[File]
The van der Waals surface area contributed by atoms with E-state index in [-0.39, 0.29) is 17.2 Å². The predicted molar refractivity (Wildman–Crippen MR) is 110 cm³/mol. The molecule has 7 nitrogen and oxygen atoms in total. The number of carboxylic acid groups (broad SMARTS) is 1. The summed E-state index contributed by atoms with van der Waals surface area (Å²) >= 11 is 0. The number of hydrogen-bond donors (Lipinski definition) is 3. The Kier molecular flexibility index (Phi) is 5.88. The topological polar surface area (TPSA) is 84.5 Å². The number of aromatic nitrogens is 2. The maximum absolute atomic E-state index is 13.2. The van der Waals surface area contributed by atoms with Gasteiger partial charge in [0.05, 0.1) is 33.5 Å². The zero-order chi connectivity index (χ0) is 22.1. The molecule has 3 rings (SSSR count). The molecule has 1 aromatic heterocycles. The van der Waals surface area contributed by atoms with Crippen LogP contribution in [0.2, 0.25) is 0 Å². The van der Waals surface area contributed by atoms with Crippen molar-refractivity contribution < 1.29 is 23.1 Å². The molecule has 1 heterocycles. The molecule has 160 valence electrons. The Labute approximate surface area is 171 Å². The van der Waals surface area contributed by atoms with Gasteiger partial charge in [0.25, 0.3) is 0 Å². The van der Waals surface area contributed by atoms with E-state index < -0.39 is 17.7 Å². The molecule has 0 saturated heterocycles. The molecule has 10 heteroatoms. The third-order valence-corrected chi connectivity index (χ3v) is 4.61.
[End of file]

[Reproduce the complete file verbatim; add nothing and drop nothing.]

The van der Waals surface area contributed by atoms with E-state index in [-0.39, 0.29) is 17.2 Å². The predicted molar refractivity (Wildman–Crippen MR) is 110 cm³/mol. The molecule has 7 nitrogen and oxygen atoms in total. The number of carboxylic acid groups (broad SMARTS) is 1. The summed E-state index contributed by atoms with van der Waals surface area (Å²) >= 11 is 0. The number of hydrogen-bond donors (Lipinski definition) is 3. The Kier molecular flexibility index (Phi) is 5.88. The topological polar surface area (TPSA) is 84.5 Å². The number of aromatic nitrogens is 2. The maximum absolute atomic E-state index is 13.2. The van der Waals surface area contributed by atoms with Gasteiger partial charge in [0.05, 0.1) is 33.5 Å². The zero-order chi connectivity index (χ0) is 22.1. The molecule has 3 rings (SSSR count). The molecule has 1 aromatic heterocycles. The van der Waals surface area contributed by atoms with Crippen LogP contribution in [0.2, 0.25) is 0 Å². The van der Waals surface area contributed by atoms with Crippen molar-refractivity contribution < 1.29 is 23.1 Å². The molecule has 1 heterocycles. The molecule has 160 valence electrons. The Labute approximate surface area is 171 Å². The van der Waals surface area contributed by atoms with Gasteiger partial charge in [0.25, 0.3) is 0 Å². The van der Waals surface area contributed by atoms with E-state index < -0.39 is 17.7 Å². The molecule has 0 saturated heterocycles. The molecule has 10 heteroatoms. The third-order valence-corrected chi connectivity index (χ3v) is 4.61.